UK News Areas of Wales have 'highest levels' of coronavirus in UK - because England is under-reporting cases

23:16  30 june  2020
23:16  30 june  2020 Source:   dailypost.co.uk

Coronavirus cluster at third meat processing plant in Wales

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a person standing in front of a building: A Covid-19 testing unit © BCUHB A Covid-19 testing unit

Figures show that eight out of the 10 UK councils with the highest positive test results for coronavirus per population are in Wales - however it appears that all is not quite as it seems.

The maps of councils with the most Covid-19 cases in the UK has been troubling since the start of the pandemic in March and if you look at it today the top 10 features Merthyr Tydfil, Denbighshire, Rhondda Cynon Taf, Cardiff, Wrexham, Conwy, the Vale of Glamorgan and Newport. The other two are Midlothian and Dundee in Scotland.

However, on closer examination of the figures, even though there has been a tragic loss of life, none of these areas have recorded the most deaths of people from suspected coronavirus in the UK, according to ONS weekly stats, reports Wales Online.

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And over the last few days, it has not made sense that local authorities in Wales appear to have had the biggest rise in coronavirus cases while England has been locking down Leicester.

An investigation by the Financial Times has revealed that this is largely due to the fact hat England has been publishing the wrong data.

Its reporters have shown that the figures being published for the English council area "contain only a fraction of the real total in those areas".

England is only including the results of one type of test in the data it is publishing for local authorities - the number of positive tests recorded in hospitals.

In its rolling total for each local authority, Wales includes both the results of these tests (called pillar one) results but also the results of tests done in commercial labs and at home (so called pillar two).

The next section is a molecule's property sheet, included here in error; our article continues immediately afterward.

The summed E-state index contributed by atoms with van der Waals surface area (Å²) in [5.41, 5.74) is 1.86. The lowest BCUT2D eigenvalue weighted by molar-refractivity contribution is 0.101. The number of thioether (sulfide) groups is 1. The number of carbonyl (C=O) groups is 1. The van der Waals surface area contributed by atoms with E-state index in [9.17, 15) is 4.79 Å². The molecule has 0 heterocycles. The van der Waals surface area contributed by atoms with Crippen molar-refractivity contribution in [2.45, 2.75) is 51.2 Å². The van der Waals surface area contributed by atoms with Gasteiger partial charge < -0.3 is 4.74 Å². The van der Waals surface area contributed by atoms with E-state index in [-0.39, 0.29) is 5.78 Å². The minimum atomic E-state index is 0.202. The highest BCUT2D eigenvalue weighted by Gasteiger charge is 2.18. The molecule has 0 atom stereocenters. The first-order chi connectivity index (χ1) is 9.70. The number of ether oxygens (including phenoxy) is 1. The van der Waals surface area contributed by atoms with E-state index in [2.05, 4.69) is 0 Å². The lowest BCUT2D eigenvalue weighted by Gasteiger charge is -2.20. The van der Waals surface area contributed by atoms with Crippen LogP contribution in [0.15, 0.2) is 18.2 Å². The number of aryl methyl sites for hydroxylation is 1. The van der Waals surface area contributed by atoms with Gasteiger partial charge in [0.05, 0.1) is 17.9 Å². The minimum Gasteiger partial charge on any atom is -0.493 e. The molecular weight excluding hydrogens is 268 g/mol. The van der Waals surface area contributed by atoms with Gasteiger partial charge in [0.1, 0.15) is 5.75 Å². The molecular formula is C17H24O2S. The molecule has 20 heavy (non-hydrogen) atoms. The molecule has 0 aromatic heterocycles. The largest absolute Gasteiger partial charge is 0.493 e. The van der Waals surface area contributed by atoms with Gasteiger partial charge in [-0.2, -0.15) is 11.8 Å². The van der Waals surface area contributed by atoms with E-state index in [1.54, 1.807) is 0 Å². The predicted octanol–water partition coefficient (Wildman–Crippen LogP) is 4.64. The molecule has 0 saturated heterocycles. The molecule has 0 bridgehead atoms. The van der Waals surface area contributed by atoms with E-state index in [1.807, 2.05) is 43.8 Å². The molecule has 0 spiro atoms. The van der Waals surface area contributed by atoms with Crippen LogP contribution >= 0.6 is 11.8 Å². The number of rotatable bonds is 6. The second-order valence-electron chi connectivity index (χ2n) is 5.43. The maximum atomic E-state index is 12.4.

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In the last two months, the vast majority of the tests done in England have been in pillar two - yet they haven't been counted in the local data. They are counted in the UK and English data - but not the council area figures.

For instance, the FT reported that Leicester's published data shows it recorded just 80 new positive tests between June 13-26.

But really it has had 944 cases over the same period - as was revealed when England's health secretary Matt Hancock closed non-essential shops and ordering schools to shut to all non-key worker pupils.

There is also another reason why the high number of positive tests in North Wales in recent weeks is not as concerning as it looks.

We spoke to Graham Brown, who is a consultant in communicable disease control and the chair of the outbreak control team for the Anglesey outbreak, to get his thoughts on the issue.

He said that the high number of positive tests showed officials were effectively spotting infections early - while other indications from hospitals showed the spread of Covid-19 had not reached the levels seen at the start of the outbreak.

North Wales communities with highest coronavirus infection rates

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“There are figures for people who go into hospital with compatible symptoms so we know about those cases. There is also admissions for ITU and critical care - that is another factor we look at. that gives us some knowledge," he said.

What does the data show?

The amount of deaths from the disease, a key indicator of a serious and sustained outbreak, are not significantly higher in North Wales.